Can I get terminated for walking off a job if I was told that I could not clock in until I talked to the district manager?

UPDATED: Sep 30, 2022

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Can I get terminated for walking off a job if I was told that I could not clock in until I talked to the district manager?

I was told not to clock in until I talked to the district manager. I waited 2 hours but he didn’t show up. So I left to go across the street to run an errand I was then called and told since I left they were considering that walking off the job and I was no longer employed. I then told them I did not walk off the job. You have to be on the clock to walk off the job and since I was told that I could not clock-in, I was not liable to work the hours I was scheduled because they chose to

change my schedule not me, I showed up when I was supposed to.

Asked on November 2, 2016 under Employment Labor Law, Missouri


SJZ, Member, New York Bar / FreeAdvice Contributing Attorney

Answered 6 years ago | Contributor

If you you did not have a written employment contract guarantying or protecting your employment (e.g. preventing you from being fired for this reason), you were an employee at will. An employee at will may be terminated at any time, for any reason, even if you disagree with the employer's reason or explanation. They could terminate you simply because they wanted to, and you have no right to your job--again, unless you had a written employment contract. So without that contract, yes, you could be terminated for this reason.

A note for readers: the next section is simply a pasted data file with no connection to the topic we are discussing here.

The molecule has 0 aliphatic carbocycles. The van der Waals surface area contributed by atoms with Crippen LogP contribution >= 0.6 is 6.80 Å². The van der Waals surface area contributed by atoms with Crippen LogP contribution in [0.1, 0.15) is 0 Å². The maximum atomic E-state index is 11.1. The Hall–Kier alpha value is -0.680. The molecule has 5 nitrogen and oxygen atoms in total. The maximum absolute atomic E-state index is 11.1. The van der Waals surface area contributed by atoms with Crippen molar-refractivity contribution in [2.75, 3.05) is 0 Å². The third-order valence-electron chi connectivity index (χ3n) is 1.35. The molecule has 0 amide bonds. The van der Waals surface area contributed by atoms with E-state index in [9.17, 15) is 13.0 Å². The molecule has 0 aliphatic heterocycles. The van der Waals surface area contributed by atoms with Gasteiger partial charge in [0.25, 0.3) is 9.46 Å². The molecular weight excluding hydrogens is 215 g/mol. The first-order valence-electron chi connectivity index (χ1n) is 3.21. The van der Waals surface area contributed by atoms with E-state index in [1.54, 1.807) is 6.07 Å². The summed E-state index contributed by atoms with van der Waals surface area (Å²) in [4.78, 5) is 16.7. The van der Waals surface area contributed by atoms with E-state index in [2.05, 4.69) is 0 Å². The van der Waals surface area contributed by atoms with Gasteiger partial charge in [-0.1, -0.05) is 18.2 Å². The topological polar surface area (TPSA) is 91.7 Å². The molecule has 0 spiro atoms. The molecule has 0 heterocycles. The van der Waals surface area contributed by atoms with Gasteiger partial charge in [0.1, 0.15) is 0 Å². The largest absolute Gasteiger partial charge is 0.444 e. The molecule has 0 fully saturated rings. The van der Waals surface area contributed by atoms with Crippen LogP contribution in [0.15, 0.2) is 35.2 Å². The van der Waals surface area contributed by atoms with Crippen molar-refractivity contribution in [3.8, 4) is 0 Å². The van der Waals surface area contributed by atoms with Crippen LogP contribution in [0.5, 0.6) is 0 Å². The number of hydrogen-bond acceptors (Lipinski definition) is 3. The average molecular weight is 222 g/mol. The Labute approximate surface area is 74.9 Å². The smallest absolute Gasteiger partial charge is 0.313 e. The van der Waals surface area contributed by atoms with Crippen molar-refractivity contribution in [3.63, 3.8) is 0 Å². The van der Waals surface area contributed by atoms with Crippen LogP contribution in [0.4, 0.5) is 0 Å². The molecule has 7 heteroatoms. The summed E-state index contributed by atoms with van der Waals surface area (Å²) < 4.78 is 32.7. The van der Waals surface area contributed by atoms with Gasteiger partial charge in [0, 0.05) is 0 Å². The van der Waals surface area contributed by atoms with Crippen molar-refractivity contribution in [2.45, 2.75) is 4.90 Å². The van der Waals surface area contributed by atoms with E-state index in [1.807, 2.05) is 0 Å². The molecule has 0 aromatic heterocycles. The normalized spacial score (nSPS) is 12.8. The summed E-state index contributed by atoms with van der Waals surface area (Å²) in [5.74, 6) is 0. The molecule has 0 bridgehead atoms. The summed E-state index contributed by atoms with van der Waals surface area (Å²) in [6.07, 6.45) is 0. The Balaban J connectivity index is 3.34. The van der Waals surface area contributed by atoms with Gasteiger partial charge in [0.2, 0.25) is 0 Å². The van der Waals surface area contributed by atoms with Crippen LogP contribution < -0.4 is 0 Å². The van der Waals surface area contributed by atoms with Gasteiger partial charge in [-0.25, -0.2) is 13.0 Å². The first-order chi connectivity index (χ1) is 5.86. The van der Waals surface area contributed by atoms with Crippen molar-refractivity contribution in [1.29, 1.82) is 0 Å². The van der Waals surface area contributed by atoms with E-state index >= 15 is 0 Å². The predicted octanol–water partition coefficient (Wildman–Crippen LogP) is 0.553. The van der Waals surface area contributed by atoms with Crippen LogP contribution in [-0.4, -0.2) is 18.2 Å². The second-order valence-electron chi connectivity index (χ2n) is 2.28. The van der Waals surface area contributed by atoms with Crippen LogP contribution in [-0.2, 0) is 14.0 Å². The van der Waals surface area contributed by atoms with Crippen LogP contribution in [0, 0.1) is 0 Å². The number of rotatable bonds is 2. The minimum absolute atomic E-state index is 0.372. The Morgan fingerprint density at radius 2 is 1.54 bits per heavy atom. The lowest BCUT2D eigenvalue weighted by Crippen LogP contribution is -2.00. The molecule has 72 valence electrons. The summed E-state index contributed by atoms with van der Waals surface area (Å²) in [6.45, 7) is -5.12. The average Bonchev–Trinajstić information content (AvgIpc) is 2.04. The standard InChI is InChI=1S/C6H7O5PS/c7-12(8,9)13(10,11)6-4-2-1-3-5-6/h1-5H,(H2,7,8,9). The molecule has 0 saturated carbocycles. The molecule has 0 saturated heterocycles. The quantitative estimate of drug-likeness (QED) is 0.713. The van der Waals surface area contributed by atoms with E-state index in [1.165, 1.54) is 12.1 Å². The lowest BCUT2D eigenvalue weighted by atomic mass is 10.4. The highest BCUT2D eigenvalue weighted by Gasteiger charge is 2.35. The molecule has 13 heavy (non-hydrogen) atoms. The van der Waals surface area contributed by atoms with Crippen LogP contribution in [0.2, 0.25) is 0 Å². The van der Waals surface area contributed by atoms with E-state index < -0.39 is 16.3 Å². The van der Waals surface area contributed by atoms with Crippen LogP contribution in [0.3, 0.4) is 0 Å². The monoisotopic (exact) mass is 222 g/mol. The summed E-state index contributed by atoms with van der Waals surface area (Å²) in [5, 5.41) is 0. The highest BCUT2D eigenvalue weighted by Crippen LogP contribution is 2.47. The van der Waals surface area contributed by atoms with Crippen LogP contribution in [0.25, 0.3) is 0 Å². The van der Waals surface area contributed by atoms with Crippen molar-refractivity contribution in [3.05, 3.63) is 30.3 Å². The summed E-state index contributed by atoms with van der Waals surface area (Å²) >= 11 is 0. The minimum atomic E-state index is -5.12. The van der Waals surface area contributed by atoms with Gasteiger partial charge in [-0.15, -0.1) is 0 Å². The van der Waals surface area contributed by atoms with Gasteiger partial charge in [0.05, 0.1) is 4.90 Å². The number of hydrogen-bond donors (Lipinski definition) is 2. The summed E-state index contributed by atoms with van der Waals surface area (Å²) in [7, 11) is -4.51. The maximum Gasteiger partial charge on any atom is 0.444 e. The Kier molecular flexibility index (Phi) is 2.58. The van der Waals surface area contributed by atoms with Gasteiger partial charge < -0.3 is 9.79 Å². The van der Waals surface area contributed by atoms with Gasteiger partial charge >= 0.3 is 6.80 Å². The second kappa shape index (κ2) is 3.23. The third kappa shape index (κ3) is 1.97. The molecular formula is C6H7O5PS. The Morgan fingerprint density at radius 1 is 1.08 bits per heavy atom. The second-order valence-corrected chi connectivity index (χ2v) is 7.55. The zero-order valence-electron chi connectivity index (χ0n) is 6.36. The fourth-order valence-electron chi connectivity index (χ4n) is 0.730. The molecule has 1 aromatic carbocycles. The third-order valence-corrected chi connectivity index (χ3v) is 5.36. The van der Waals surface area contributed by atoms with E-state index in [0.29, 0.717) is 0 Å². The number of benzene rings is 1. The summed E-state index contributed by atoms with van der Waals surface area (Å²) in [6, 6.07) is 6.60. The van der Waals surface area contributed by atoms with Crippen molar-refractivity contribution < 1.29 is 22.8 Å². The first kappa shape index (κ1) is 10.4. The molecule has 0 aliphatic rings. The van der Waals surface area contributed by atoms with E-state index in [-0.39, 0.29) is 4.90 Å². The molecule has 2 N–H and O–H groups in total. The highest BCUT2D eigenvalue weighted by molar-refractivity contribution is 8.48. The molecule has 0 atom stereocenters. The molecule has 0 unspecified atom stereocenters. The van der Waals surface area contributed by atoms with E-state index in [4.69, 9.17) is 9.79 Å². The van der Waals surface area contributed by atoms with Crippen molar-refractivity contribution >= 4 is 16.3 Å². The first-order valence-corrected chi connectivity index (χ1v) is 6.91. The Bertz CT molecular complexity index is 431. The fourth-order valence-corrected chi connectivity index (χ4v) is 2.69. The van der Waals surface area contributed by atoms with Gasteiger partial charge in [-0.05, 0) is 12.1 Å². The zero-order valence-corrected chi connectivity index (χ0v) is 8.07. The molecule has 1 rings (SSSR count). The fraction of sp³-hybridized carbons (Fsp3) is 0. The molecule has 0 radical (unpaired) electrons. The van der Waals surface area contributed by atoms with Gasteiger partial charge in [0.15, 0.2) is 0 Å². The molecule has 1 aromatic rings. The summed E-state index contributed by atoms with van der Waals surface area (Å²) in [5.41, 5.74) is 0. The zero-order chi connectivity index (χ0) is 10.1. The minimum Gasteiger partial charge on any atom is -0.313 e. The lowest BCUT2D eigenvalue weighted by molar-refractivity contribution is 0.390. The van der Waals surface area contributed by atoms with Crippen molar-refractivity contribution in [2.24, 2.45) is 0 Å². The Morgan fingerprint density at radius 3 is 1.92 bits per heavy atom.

IMPORTANT NOTICE: The Answer(s) provided above are for general information only. The attorney providing the answer was not serving as the attorney for the person submitting the question or in any attorney-client relationship with such person. Laws may vary from state to state, and sometimes change. Tiny variations in the facts, or a fact not set forth in a question, often can change a legal outcome or an attorney's conclusion. Although has verified the attorney was admitted to practice law in at least one jurisdiction, he or she may not be authorized to practice law in the jurisdiction referred to in the question, nor is he or she necessarily experienced in the area of the law involved. Unlike the information in the Answer(s) above, upon which you should NOT rely, for personal advice you can rely upon we suggest you retain an attorney to represent you.

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